Republished from the Age
Sarah Whyte November 02, 2014
Proposed Abbott government changes to the Migration Act are incompatible with Australia’s human rights obligations, says a parliamentary committee on human rights chaired by a Liberal senator.
The report, delivered by the Parliamentary Committee into Human Rights, is scathing of nearly all of the government’s proposed changes to the act, saying they would put Australia at odds with international human rights law.
It is particularly critical of a proposal to cut the time in which asylum seekers’ refugee claims would be assessed, warning it could lead to genuine refugees being sent home to face persecution or torture.
Chaired by Senator Dean Smith, the committee comprises five Coalition, four Labor and one Greens members. Their report is used to advise senators how they make their decision on the proposed bill.
The changes proposed by Immigration Minister Scott Morrison would re-introduce temporary protection visas to be applied to about 30,000 asylum seekers still living in Australia.
It would mean asylum seekers found to be refugees would get a three-year visa allowing them to work, but they would ultimately have to return to their country of origin.
The changes would also expand maritime powers covering people detained at sea, and allow Australian law to significantly limit the country’s responsibilities under international human rights laws.
The committee criticised the plan to expand powers to detain people at sea, saying it would have prevented the recent High Court case on behalf of 157 asylum seekers who were held on the high seas on the Australian customs ship the Ocean Protector for a month earlier this year. The asylum seekers were subsequently moved into detention on Nauru. The High Court is still considering the case.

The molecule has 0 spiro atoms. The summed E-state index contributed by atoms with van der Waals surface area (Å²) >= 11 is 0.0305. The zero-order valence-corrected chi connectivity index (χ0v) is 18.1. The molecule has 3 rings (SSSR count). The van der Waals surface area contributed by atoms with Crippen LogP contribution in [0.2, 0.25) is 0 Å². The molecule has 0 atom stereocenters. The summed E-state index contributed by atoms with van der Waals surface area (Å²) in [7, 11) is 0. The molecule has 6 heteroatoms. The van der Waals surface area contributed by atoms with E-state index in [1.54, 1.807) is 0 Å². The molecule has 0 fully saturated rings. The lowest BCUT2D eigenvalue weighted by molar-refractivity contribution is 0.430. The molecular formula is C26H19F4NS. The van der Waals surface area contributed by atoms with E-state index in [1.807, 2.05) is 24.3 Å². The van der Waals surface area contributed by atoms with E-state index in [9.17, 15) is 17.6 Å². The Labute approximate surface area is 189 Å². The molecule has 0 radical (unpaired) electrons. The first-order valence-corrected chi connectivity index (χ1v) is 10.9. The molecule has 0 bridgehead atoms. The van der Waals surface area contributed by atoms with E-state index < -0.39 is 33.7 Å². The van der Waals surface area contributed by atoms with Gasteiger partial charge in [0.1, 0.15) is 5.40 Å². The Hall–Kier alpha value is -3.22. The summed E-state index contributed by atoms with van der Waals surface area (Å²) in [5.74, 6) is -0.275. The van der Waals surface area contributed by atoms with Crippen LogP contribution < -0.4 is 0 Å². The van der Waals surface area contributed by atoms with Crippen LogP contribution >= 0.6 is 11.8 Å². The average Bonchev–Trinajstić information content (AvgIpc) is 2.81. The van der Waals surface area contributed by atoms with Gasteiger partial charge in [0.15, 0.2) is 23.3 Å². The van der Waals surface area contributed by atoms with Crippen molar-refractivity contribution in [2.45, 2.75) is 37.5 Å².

According to the committee, the proposed amendments would “further constrain the already limited ability of the courts to evaluate Australia’s treatment of refugees and asylum seekers”.
On refugee assessments that needed to be “fast-tracked”, the report says: “The committee considers that the proposed fast-track arrangement appears to be primarily directed to ensuring the assessment and review processes are as brief as possible.”
Dean Smith, a West Australian Liberal Senator, said Australia’s sovereignty should not exempt it from the international human rights obligations it has made.
“The committee requires the government to demonstrate it is alert to and respects the obligations it’s made in international treaties,” he said.
“As a scrutiny committee, the committee acts to provide a technical and bipartisan review of legislation.”
Professor Jane McAdam, from the University of NSW’s Kaldor Centre, who will address the report at the centre’s annual conference on international refugee law on Monday, said the findings from the bipartisan committee were telling.
“It’s very clear that they think many aspects of this current bill breach international law,” Professor McAdam said.
“Essentially we are being asked to just trust the minister, where we know his main objective is deterrence. This is [based on] the assumption that any person who arrives by boat will not ever receive permanent protection.”
Greens immigration spokeswoman Sarah Hanson-Young said the bill was in clear contravention of Australia’s human rights responsibilities.
“This bill will see refugees returned to danger, the breaking of international law and people being subjected to extended and damaging arbitrary detention. That can’t be allowed to happen,” she said.
The damning report comes as Australia continues to lobby for a seat on the United Nations’ Human Rights Committee to be voted on in 2017. Last month, Foreign Minister Julie Bishop told Fairfax Media that Australia’s bid is “consistent with our nation’s history of promoting and protecting human rights.
“Our strong and principled stand on numerous human rights issues in our role as a temporary member of the Security Council will form part of our campaign,” she said.